Ariz. Gov. Doug Ducey Says Major Border Wall Gap Has Been Closed


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The GOP governor of Arizona gave a major update on Monday regarding his state’s efforts to plug a huge border wall gap that was unfinished by the time former President Donald Trump left office.

In a Twitter post, GOP Gov. Doug Ducey showcased the temporary barrier using before and after photos of a gap that stretched for nearly one-quarter of a mile near the town of Yuma.

The ‘before’ photo shows bare ground with some construction vehicles parked in the background, while the ‘after’ picture features the newly install barrier: A line of double-stacked shipping containers that are topped with razor wire as they were being installed.

Ducey’s administration announced the border project not long after it began on Friday; it was finished over the weekend, the Daily Wire reports.

“The thousand-foot gap in the border wall near Yuma is closed,” Ducey tweeted.


KAWC, a local outlet, reported that the Yuma construction project was only the first and that the state plans to continue closing other gaps beginning next with one near the Morelos Dam located just outside of Yuma.

“It is definitely helpful,” said Yuma Mayor Doug Nicholls said in an interview with local radio station KTAR last week. “It’s interim, but there are 700 or 800 people coming through the border every day.”

The mayor went on to say, however, that the barrier won’t halt the flow of illegal aliens into the state completely.

“[W]e have over 50 gaps in the wall,” he admitted, going on to say that recently, over a four-day period, Border Patrol agents deployed to the area were unable to handle the massive flow of migrants streaming across from Mexico.

It should be noted that the gaps Arizona is moving to close are the same ones that the Biden administration vowed to plug as recently as last month.

“In the last two weeks we got funding for filling the gaps, but it needs federal approval,” Nicholls said, going on to point out that getting approval to erect a permanent barrier takes a great deal of time, though the temporary ones are worth the effort.

“Because of the time between now and then, it could take them 16 weeks or so to fill it,” he told KTAR. “That’s a lot of people coming through, I think it’s worth it to spend now and slow the flow.”


Tim Roemer, the director of the Arizona Department of Homeland Security, said there is high confidence that putting up the barriers will withstand expected legal challenges, most likely from the Biden administration and pro-immigration groups.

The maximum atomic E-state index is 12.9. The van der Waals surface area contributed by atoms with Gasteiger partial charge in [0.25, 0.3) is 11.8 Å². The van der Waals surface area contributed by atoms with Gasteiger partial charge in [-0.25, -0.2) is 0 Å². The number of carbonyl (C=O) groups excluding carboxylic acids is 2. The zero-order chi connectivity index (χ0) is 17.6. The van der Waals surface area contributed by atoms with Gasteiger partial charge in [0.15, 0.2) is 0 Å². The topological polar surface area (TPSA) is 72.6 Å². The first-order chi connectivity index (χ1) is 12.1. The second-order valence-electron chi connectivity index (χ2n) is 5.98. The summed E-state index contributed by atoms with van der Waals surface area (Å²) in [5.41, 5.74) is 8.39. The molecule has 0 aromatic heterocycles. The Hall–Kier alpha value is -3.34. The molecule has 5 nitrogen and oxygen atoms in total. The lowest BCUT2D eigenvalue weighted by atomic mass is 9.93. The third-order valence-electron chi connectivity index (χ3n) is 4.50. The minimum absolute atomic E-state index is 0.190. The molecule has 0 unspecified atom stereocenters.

“We have consulted with our legal team, and we feel confident in the decisions we’ve made that we’re moving forward with today,” Roemer told KAWC.

He went on to rip the Biden administration for failing to rapidly close the gaps.


“Even the federal government has said these gaps must be filled, they’re just not doing it,” he told the outlet. “Their failure to act is what’s driving our sense of urgency right now. So, it would be very hypocritical for them to take action against us when they’re saying it needs to be done.”

The Daily Wire reported on the make-up of the barrier:

The barrier was constructed out of 60 9×40-foot shipping containers, each one weighing about 8,800 pounds, double stacked, welded together, and topped with razor wire. The full structure stands about 22 feet high, shorter than the 30-foot-tall sections of bollard fencing installed by the Trump administration in the same area. The decision to start construction on the wall was made earlier last week, and state officials had not yet informed federal authorities at the time.

In June, Kari Lake, now the GOP gubernatorial nominee, vowed to finish the wall if she is elected in November.

During an interview, Lake also made it clear that there was nothing President Joe Biden could do to stop her from finishing Donald Trump’s border wall if she becomes the next governor of Arizona.


Lake said she would not ask for the federal government’s permission to finish sections of the border wall that were not yet completed during Trump’s tenure while essentially daring Biden to “arrest” her for doing so.

“They’re coming through a funnel, where there’s a gap in the president’s wall, and it is on federal land, but let’s build the wall anyway. What’s Joe Biden going to do? Arrest a sitting governor?” she said at the time.


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